MASON, Ohio -- The Western & Southern Open semifinals will be a feast of power tennis Saturday.
The first semifinal features 2019 champion Madison Keys against two-time Wimbledon champion Petra Kvitova. The second semifinal will see World No.7 Aryna Sabalenka take on a resurgent Caroline Garcia.
Who will be able to impose their will for the win?
Matches begin at 11:00 a.m. ET.
Garcia: "When you do bad, people forget about you pretty fast & forget what you did in the past. As soon as you get a couple of wins in a row under your belt & play better, it's like you are a top star again. Like you go from a loser to maybe one of the best players right now." pic.twitter.com/HciUF1vxbm— WTA Insider (@WTA_insider) August 20, 2022
No.6 seed Aryna Sabalenka vs. Caroline Garcia
Head-to-head: Sabalenka leads 2-1
Last meeting: Garcia d. Sabalenka, 6-4, 6-4, 2018 Zhuhai
No one has won more matches since the start of June on the Hologic WTA Tour than Caroline Garcia, who won her 25th with a 6-1, 7-6 win against No.7 seed Jessica Pegula in the quarterfinals. Ranked No.35, the Frenchwoman had to come through qualifying to earn her main-draw berth, but her form has proven impossible to stop in Cincinnati. Garcia is the first qualifier to make the semifinals of the event since Akgul Amanmuradova in 2007.
After coming through in three sets over Diane Parry and Andrea Petkovic in qualifying, Garcia has defeated two Top 10 opponents in Cincinnati, first over Maria Sakkari and then Pegula. She has been broken a total of three times in her four main-draw matches, winning a tournament-best 93.5% of her service games.
But will that serve hold up against Sabalenka's return? The World No.7 is into her first hard-court WTA 1000 semifinal of the season, with wins over Anna Kalinskaya, Shelby Rogers and Zhang Shuai. Sabalenka is bidding to make her biggest final since winning Madrid in 2021.
"She's in the Top 10 for quite a while now, always doing good in the big events," Garcia said. "You can always count on her. Doesn't matter how many double faults she's doing in one game, she is still here, still winning matches, not afraid to go for it.
"So it's going to be a great challenge for me. I'm really looking for it. It's a good challenge to play another aggressive player to see who can be the most aggressive and do the best they can."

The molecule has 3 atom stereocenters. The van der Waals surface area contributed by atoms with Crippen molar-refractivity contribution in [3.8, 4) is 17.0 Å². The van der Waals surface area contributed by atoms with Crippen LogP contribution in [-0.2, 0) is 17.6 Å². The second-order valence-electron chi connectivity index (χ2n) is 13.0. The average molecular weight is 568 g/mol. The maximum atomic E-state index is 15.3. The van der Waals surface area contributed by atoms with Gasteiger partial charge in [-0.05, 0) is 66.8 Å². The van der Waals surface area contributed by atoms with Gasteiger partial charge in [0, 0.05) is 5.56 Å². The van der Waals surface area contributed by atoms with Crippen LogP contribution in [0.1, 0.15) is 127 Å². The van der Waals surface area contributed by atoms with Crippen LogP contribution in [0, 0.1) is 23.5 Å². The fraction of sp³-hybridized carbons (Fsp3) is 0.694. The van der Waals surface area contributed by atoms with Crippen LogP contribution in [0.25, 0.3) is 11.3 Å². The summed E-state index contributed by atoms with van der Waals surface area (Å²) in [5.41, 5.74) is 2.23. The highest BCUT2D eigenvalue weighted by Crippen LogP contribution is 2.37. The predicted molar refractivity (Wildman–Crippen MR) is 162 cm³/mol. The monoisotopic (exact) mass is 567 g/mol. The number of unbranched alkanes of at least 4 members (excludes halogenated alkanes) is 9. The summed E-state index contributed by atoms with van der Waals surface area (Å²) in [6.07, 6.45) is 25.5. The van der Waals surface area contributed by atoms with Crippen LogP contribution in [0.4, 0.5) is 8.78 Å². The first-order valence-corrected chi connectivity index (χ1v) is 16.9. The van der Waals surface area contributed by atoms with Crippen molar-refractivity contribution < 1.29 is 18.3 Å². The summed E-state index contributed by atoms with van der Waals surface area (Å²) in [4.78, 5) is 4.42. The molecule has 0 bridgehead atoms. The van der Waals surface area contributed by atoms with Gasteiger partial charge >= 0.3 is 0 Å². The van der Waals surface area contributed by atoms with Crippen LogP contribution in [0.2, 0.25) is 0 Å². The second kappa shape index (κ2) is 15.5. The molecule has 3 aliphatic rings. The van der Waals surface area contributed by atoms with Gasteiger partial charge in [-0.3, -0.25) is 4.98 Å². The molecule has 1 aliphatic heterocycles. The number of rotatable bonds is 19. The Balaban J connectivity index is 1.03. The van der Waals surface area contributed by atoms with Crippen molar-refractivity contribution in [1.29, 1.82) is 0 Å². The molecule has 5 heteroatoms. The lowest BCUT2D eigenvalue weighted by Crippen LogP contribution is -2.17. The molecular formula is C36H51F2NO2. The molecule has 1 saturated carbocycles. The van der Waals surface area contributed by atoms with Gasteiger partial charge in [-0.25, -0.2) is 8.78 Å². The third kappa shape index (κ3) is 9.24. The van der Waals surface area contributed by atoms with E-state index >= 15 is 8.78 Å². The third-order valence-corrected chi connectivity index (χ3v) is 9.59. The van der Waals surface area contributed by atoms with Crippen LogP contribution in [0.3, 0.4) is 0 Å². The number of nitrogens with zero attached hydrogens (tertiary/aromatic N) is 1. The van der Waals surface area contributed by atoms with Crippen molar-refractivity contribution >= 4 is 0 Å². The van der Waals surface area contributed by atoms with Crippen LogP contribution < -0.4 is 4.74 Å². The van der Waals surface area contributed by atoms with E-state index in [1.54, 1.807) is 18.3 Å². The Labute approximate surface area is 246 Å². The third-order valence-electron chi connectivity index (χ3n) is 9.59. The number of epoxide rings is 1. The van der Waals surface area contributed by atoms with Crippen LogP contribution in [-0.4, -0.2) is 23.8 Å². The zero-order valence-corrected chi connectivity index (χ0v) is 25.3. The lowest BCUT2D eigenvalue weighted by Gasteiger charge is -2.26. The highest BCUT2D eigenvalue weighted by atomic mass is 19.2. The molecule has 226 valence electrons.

She's struggled with her serve since the WTA Finals last fall, but Sabalenka has brought on a biomechanics specialist to help address her motion.
"This season was really crazy for me, a lot of challenges," Sabalenka said. "I'm super proud of myself that I was able to handle all these tough moments this year and I was able to fight. Even if something didn't work, I still kept trying my best, still fighting for it.
"I'm super happy to be in another semifinal, and I will do my best tomorrow."
Madison Keys vs. Petra Kvitova
Last meeting: Kvitova d. Keys, 7-5, 6-4, 2021 Cincinnati first round
Game recognizes game and power recognizes power. When it comes to Madison Keys and Petra Kvitova, there is nothing but respect between two of the biggest hitters in the game.
"She is a big hitter, but even from the forehand she can go a little bit different style sometimes, that she can put it a little bit upper with more topspin," Kvitova told reporters after her straight-sets win against Ajla Tomljanovic in the quarterfinals. "She is moving very well. And especially the serve, she has a lot of variety of the serve. She can go for ace, she can have a kick, she has beautiful technique of the serve.
"Definitely she has more kinds of this stuff. Not like me, I don't have nothing, I'm just boom-boom."
The two-time Wimbledon champion was certainly selling herself short, especially in a week that has seen her blast her way past Jil Teichmann, Sorana Cirstea, Ons Jabeur and Tomljanovic to make her first WTA 1000 semifinal in two years.
The challenge for Kvitova will be physical. In a season in which she has struggled to string wins together, she admitted she went into her quarterfinal feeling the wear and tear of the week. The fatigue forced her to play with more risk. It worked out against Tomljanovic, but Keys poses a different set of challenges.
Keys has played relaxed, confident tennis in what is effectively her home tournament. The Illinois native has rediscovered the attitude and game that won her the title in Adelaide and an Australian Open semifinal in January, deploying her booming groundstrokes to precise effect.
"I have obviously had some battles against Petra," Keys said after her dominant win over Wimbledon champion Elena Rybakina. "Won some, lost some. It's never easy to play her, especially later in a draw, meaning that she's playing some very good tennis."